Compound 9 (4.0 mg) was obtained from the Fr.132 (7.4 mg) by preparative TLC (PTLC) and eluted with petroleum ether/EtOAc (96:4). Fr.3 (3 g) was purified by C18 reversed-phase MPLC (35 × 3 cm), eluting with a gradient of MeCN/H2O (40:60, 65:35, 80:20, 82:18, 84:16, 93:17; 96:14 and 100:0, v/v, each of 600 mL) to yield 9 subfractions (Fr.3A–Fr.3I). Fr.3I (367 mg) was subjected to Si-gel normal-phase MPLC (40–60 μm, 6 nm, 12 g) eluting by hexane/EtOAc to give three subfractions: Fr.3I1 (98:2, v/v), Fr.3I2 (96:4, v/v), and Fr.3I3 (90:10, v/v). Fr.3I2 (258 mg) was subjected to Sephadex LH-20 CC eluted with CHCl3/MeOH (1:1) then the second subfraction Fr.3I22 (107 mg) was further purified by semi-preparative HPLC on an Angilent Chemstation, using a reversed-phase column (Phenomenex, Luna Phenyl-Hexyl, 250 × 10 mm, 5 μm, 10 nm; 3.0 mL min−1, solvent A, H2O; solvent B, MeCN; eluted with constant 80% solvent B) to obtain compound 2 (8.3 mg). Fr.4 and Fr.5 were combined (3.7 g) and subjected to C18 reversed-phase MPLC (35 × 3 cm), eluting with a gradient of MeCN/H2O (45:55, 50:50, 60:40, 64:36, 66:34, 68:32, 70:30, 75:25, 80:20, 85:15, 90:10, 95:5 and 100:0, v/v, each of 600 mL) to yield 13 subfractions (Fr.4A–Fr.4M). Fr.6 (1.7 g) was purified by C18 reversed-phase MPLC (35 × 3 cm), eluting with a gradient of MeCN/H2O (40:60, 45:55, 55:45, 60:40, 63:37, 65:35, 70:30, 85:15, 95:5 and 100:0, v/v, each of 600 mL) to yield 10 subfractions (Fr.6A–Fr.6J). Fr.4M (250 mg) and Fr.6J (67 mg) were combined and subjected to Sephadex LH-20 CC eluted with CHCl3/MeOH (1:1), and the elution was combined with previous subfraction Fr.3I23 (49.0 mg) to get subfraction Fr.4M3. Fr.4M3 (93.0 mg) was further purified by semi-preparative HPLC on an Angilent Chemstation, using a reversed-phase column (Phenomenex, Gemini C18, 250 × 10 mm, 5 μm, 11 nm; 3.0 mL min−1, solvent A, H2O; solvent B, MeCN; eluted with constant 87% solvent B) to obtain compound 6 (7.4 mg) and 7 (47.0 mg).
Fr.4I (472.0 mg) was combined with Fr.3G (1.7 g) and subjected to C18 reversed-phase MPLC (30 × 3 cm), eluting with a gradient of MeCN/H2O (60:40, 70:30, 75:25, 80:20, 85:15, 85:15 and 90:0, v/v, each of 720 mL) to yield compound 3 (13.0 mg, subfraction Fr.3G2) and other 8 subfractions (Fr.3G1, Fr.3G3–Fr.3G9). Fr.3G7 (200.0 mg) was further purified by semi-preparative HPLC on a Hitachi Model D-2000 Elite station, using a reversed-phase column (Phenomenex, Gemini C18, 250 × 10 mm, 5 μm, 11 nm; 3.0 mL min−1, solvent A, H2O; solvent B, MeCN; eluted with constant 90% solvent B) to obtain compound 1 (8.0 mg) and 4 (113.0 mg). Fr.4K (62.0 mg) and Fr.3F (48.0 mg) were combined to Fr.6I (37.0 mg) and subjected to C18 reversed-phase MPLC (16 × 2 cm), eluting with a gradient of MeCN/H2O (60:40, 65:35, 70:30, 75:25, 80:20, 85:15, 90:10 and 100:0, v/v, each of 300 mL) to yield 8 subfractions (Fr.6I1–Fr.6I8). The subfraction Fr.6I6 (55.0 mg) was further purified by semi-preparative HPLC on an Angilent Chemstation, using a reversed-phase column (Phenomenex, Gemini C18, 250 × 10 mm, 5 μm, 11 nm; 3.0 mL min−1, solvent A, H2O; solvent B, MeCN; eluted with constant 70% solvent B) to obtain compound 8 (11.2 mg). Fr.4J (165.0 mg) was subjected to preparative HPLC on a Clarity station, using a reversed-phase column (YMC-Pack ODS-A, 250 × 20 mm, 5 μm, 12 nm; 10.0 mL min−1, solvent A, H2O; solvent B, MeCN; eluted with constant 75% solvent B) to give subfraction Fr.4J1 (12.0 mg). Fr.4J1 was subjected to Sephadex LH-20 CC eluted with CHCl3/MeOH (1:1), and further purified by PTLC and eluted with isooctane/EtOAc (1:1) to yield compound 5 (4.2 mg).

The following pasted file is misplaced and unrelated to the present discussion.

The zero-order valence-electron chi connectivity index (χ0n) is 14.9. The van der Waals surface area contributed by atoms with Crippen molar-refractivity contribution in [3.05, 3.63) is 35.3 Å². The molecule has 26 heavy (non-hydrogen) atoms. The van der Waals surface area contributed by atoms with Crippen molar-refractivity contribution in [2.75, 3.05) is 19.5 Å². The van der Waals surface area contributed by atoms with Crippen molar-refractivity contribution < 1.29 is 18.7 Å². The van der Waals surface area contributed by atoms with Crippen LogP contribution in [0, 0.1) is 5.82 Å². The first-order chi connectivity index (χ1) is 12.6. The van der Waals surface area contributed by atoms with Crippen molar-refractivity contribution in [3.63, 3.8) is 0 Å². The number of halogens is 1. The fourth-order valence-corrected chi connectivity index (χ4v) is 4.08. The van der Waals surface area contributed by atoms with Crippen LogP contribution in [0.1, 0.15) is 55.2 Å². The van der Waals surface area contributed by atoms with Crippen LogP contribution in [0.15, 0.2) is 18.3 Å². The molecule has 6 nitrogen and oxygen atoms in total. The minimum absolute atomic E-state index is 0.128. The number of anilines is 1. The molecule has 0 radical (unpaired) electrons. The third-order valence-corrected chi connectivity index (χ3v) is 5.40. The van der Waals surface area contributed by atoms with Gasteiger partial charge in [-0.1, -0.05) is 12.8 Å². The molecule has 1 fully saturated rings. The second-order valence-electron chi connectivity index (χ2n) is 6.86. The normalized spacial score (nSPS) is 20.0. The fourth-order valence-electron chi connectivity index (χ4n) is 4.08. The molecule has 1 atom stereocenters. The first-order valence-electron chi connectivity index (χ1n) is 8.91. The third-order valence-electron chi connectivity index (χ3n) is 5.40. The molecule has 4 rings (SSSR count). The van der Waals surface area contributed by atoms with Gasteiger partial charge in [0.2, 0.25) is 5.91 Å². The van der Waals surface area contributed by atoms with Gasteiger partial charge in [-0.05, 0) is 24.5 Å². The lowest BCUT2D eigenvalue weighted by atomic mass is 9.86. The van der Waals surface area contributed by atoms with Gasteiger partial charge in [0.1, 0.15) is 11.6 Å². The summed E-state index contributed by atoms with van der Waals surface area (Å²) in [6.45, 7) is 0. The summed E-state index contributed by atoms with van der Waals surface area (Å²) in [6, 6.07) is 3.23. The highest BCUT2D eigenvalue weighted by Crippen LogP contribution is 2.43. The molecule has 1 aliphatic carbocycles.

3.5. Characterization Data
4a-dechloronapyradiomycin A1 (1): pale yellow oil; −51° (c 0.30, MeOH); UV (MeOH) λmax (log ε): 202 (4.61), 257 (4.39), 312 (4.09), 362 (4.15) nm; IR νmax 3294, 2920, 1701, 1616, 1373, 1261, 1145, 802 cm−1; 1H and 13C NMR data see Table 1; HRESIMS m/z 467.1595 [M + Na]+ (calcd for C25H29ClO5Na, 467.1596).
3-dechloro-3-brominapyradiomycin A1 (2): pale yellow oil; +23° (c 0.30, MeOH); UV (MeOH) λmax (log ε): 202 (4.62), 253 (4.35), 297 (4.19), 364 (4.06) nm; IR νmax 3348, 2939, 1701, 1612, 1450, 1369, 1253, 1072, 1018, 732 cm−1; 1H and 13C NMR data see Table 1; HRESIMS m/z 525.1047 [M + H]+ (calcd for C25H31ClBrO5, 525.1038).
3-chloro-6,8-dihydroxy-α-lapachone (3): orange powder; −22° (c 0.14, CHCl3); UV (MeOH) λmax (log ε): 217 (4.42), 263 (4.19), 305 (3.95), 450 (3.42) nm; IR νmax 3348, 2939, 1674, 1608, 1280, 1095, 1022, 887, 779 cm−1; 1H and 13C NMR data see Table 1; HRESIMS m/z 309.0532 [M + H]+ (calcd for C15H14ClO5, 309.0524).
3.6. Antibacterial, Cytotoxic and Antioxidative Assays
Minimal inhibition concentration (MIC) values for napyradiomycins 1–9 were determined against four bacterial strains (Staphylococcus aureus ATCC 29213, Bacillus subtilis SCSIO BS01, Bacillus thuringensis SCSIO BT01, Escherichia coli ATCC 25922) by previously described methods . Cytotoxicities of all the nine compounds were assayed against SF-268, MCF-7, NCI-H460, and HepG-2 cell lines with the SRB method as previously described . The antioxidant activity of napyradiomycins 1–9 was evaluated by DPPH (2,2-diphenyl-1-picryl-hydrazyl-hydrate) radical scavenging activity assays and compared with that of the reference antioxidant Trolox .